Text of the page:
The lake also contains hundreds of rivers, streams and creeks, although they constitute only a small portion of the lake’s total surface area. Due to its immense size, Lake Superior is one of the most studied freshwater systems in the world. Its geology and hydrology are regularly evaluated and studied by scientists.

Economic Impact

Lake Superior has had an immense impact on the local economies of the surrounding states, provinces and countries. Due to its position as the largest inland body of freshwater, the lake is essential for the fishing and recreational industries. It is also the largest source of freshwater on the continent, which makes it a major contributor to the agricultural industry in the region.

On the other hand, the lake’s energy production has been highly sought after by businesses and industries due to its huge supply of electricity. The lake generates enough electricity to power much of the nearby regions, although much of the energy generated goes to the United States, due to the higher demand for electricity there. Additionally, the lake’s abundance of minerals and rocks makes it a much-sought after destination for miners and quarry owners.

Moreover, the lake is widely used for transportation purposes. The lake has several ports that are frequently used for shipping and boat transportation. In addition, there are many ferries that carry tourists and local travelers alike across the lake. Finally, the lake is also well known for its tourism industry. According to several studies, over 10 million people from around the world visit the lake every year.


Due to its immense size, Lake Superior contains a vast amount of pollutants. Although the lake’s water is mostly clean, there are many sources of pollutants that can contaminate it, such as urban and industrial runoff, agricultural fertilizers, and other chemicals. In recent years, nitrogen and phosphorus have been found in the lake in high concentrations, leading to an increase in the growth of algae and aquatic weeds.

The pollutants can have a detrimental effect on the wildlife living in the lake. These pollutants can lead to an increase in the number of invasive species and a decrease in the health of native species. In addition, the pollutants can cause algal blooms, which in turn can create hypoxic zones, or areas of low oxygen in the water. These hypoxic zones can be extremely harmful to the fish, animals, and plants that live in the lake.

To combat this situation, governments in Canada and the United States are taking measures to reduce the amount of pollution entering the lake. These efforts involve restrictions on phosphorous and nitrogen runoff from farms, streamline treatment of wastewater from urban sources, and even recognizing certain areas of the lake as Significant Areas of Conservation.

Preservation Efforts

Some of the attempts to preserve the lake include programs to reduce the introduction of foreign species. Non-native species such as bluefish flounder, and Atlantic salmon have been introduced to the lake in recent years and have posed a danger to the native species. Predation and competition for resources have led to a decline in the population of native species, such as lake trout and walleye.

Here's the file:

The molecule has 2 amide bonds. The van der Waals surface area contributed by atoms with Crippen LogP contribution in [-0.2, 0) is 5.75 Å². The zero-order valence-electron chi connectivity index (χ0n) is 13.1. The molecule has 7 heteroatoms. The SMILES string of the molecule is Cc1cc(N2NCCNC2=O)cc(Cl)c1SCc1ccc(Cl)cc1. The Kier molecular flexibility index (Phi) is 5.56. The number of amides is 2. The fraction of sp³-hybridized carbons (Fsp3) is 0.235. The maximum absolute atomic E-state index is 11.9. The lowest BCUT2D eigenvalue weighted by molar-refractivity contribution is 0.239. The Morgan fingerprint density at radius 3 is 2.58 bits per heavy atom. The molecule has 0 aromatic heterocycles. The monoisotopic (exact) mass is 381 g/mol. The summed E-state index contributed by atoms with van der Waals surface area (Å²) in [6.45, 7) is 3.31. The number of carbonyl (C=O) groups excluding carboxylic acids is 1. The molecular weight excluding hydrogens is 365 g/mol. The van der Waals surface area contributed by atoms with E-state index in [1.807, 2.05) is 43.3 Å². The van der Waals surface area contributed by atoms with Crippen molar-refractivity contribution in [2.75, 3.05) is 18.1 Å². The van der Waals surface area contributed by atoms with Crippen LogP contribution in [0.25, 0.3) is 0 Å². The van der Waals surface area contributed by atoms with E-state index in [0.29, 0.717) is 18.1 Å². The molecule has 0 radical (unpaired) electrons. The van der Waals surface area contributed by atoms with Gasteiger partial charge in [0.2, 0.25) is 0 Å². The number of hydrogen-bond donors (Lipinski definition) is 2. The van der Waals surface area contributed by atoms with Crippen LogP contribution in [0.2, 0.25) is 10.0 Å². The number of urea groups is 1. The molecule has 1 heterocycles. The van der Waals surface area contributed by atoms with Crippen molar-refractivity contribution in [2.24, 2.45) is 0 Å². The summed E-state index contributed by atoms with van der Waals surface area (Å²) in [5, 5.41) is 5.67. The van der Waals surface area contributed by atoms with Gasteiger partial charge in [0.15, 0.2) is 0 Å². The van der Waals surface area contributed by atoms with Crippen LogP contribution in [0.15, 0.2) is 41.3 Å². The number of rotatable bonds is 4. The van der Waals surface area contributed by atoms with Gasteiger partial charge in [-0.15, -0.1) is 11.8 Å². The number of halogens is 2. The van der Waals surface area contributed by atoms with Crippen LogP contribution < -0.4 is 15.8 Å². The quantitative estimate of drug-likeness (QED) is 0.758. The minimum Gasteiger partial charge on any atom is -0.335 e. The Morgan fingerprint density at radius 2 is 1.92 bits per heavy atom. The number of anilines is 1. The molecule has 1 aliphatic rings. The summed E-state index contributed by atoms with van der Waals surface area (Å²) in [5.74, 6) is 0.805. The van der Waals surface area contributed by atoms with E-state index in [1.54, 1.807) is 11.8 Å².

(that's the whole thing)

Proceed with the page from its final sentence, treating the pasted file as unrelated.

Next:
To address this issue, organizations have been working to restore native species of fish. This includes introducing hatchery-raised fish into the lake and creating a lake wide effort to monitor its populations. In addition, certain species of amphibians and reptiles have been identified as endangered and are being helped by the Lake Superior National Parks species restoration efforts.

The lake has also been designated as an Important Bird Area by the National Audubon Society, and many organizations have started projects to conserve its bird population. These include protecting and restoring critical nesting sites and wetland habitats, as well as creating sanctuaries for migrating waterfowl.

In addition, many environmental organizations have initiated public awareness campaigns to educate people about the importance of Lake Superior’s preservation. Programs such as “Lake Superior Forever” aim to engage the public in various activities and promote sustainable practices. This includes reducing the consumption of single-use plastics, avoiding the release of foreign chemicals, and encouraging recycling.


Lake Superior and the surrounding region are home to a wealth of wildlife and spectacular scenery. Its immense size and natural beauty continue to captivate scientists, travelers, and locals alike. Although pollution and invasive species have posed a threat to the lake, numerous organizations have been working to sustain and restore its beauty through preservation and public awareness efforts.

Todd Hashimoto is a nature writer and enthusiast. He has a special interest in ecotourism, particularly for lakes around the world. He has traveled extensively for his research, visiting some of the most renowned bodies of water on every continent. His writing covers topics like lake ecology and conservation as well as interesting historical and cultural facts about famous lakes. He is passionate about bringing attention to the beauty and importance of these natural wonders in hopes of promoting their protection.